legal

Justice committee chair raises doubts about fixed costs in clin neg claims



A senior Conservative MP has expressed a ‘number of reservations’ about government plans to impose fixed recoverable costs on lower-value clinical negligence claims.

The Department of Health proposed in January to streamline the process for most claims worth up to £25,000 and cap the amount that lawyers can recover for doing this work. Consultation on the issue has closed, with no indication from the government about how quickly it might respond.

Speaking at the Society of Clinical Injury Lawyers (SCIL) conference, Sir Bob Neill MP, chair of the justice select committee, said he was not opposed to fixed costs in principle but that the current proposals may not be workable.

‘There has been very little impact assessment about the legal sector and [legal services] providers,’ said Neill. ‘I am concerned if we get to a stage where fixed recoverable costs drives people out of the market for smaller claims and that will not assist access to justice. You can’t always do these claims on the cheap. Of course we want to keep down needless costs but that doesn’t mean people who have suffered from negligent practice lose their right to claim – if we make it harder for them then I don’t think we are serving the interests of justice.’

Neill suggested that health and legal interests had ‘collided’ over the issue of fixed costs, but he stressed that the NHS would ultimately suffer if legitimate claims could not be brought. ‘There is the risk that unregulated people come into the market or CMCS who do not give a good service and you will end up with litigation that is not properly conducted,’ he warned. He noted that the ability to bring clinical negligence claims is important to ensure good medical practice.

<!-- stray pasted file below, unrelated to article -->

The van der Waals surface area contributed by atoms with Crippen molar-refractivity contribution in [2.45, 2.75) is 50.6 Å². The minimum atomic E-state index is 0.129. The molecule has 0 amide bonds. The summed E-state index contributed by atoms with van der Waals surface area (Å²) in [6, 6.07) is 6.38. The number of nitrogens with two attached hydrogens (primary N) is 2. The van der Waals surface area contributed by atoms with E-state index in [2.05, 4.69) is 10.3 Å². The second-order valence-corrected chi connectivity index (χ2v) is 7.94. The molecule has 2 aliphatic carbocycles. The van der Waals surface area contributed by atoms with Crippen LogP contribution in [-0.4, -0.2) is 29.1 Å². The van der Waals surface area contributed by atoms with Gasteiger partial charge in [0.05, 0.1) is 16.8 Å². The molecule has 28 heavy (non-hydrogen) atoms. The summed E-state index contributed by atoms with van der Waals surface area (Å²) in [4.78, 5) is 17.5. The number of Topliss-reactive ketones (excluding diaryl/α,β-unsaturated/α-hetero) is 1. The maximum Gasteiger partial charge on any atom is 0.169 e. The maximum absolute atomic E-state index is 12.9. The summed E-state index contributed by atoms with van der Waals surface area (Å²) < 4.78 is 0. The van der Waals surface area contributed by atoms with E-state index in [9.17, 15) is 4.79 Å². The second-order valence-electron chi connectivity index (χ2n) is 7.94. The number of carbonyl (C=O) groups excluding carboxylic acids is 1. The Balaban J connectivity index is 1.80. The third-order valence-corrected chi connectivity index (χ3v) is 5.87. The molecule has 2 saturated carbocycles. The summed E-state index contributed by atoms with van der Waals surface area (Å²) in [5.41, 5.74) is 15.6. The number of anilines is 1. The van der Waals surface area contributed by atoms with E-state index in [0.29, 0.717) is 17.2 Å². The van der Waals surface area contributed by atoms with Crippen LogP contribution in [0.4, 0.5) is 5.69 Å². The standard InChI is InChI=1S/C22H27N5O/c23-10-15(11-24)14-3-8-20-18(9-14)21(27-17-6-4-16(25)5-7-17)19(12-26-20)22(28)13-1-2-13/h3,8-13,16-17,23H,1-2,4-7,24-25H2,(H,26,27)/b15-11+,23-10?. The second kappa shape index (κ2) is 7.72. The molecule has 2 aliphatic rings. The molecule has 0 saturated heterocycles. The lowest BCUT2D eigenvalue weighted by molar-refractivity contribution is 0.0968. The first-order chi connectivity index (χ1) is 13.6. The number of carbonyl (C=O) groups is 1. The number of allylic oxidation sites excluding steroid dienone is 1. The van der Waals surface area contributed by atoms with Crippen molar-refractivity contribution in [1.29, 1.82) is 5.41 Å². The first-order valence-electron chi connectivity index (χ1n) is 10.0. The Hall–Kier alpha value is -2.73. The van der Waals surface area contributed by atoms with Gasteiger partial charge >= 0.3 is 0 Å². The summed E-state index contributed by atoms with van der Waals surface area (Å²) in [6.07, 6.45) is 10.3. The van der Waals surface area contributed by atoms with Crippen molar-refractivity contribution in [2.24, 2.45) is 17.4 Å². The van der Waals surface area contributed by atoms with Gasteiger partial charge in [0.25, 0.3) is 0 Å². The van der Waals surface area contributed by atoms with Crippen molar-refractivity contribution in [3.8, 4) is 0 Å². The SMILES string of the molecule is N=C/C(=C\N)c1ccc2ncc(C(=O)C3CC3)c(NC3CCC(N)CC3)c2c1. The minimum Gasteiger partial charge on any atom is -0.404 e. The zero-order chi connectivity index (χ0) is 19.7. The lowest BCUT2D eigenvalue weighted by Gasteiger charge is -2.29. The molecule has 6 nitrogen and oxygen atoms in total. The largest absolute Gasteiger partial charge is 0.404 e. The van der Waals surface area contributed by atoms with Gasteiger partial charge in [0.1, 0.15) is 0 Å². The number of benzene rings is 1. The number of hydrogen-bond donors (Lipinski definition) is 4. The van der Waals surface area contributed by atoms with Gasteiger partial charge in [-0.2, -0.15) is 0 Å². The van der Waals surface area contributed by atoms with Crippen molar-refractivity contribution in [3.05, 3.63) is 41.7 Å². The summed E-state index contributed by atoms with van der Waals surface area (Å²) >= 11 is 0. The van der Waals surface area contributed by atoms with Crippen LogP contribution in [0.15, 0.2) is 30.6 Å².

Neill said the immediate focus of health ministers should be to look at the way NHS Resolution operates in defending claims, and to encourage NHS health trusts to be more transparent about their failings.

Delegates at the SCIL conference in Birmingham unanimously said they would consider stopping handling claims which fell below the £25,000 threshold. Fixed costs for claims at this level would be either unsustainable, it was suggested, or the shortfall in costs spent running the claim would have to be met by clients. 

Paul Rumley, chair of SCIL, urged the government to move its focus away from lawyers dealing with the fallout from problems long before litigation is necessary. He said: ‘Lawyers are downstream – we don’t make up or manufacture these cases and we didn’t create this. We need to get back to the more difficult question of why negligence happens.’



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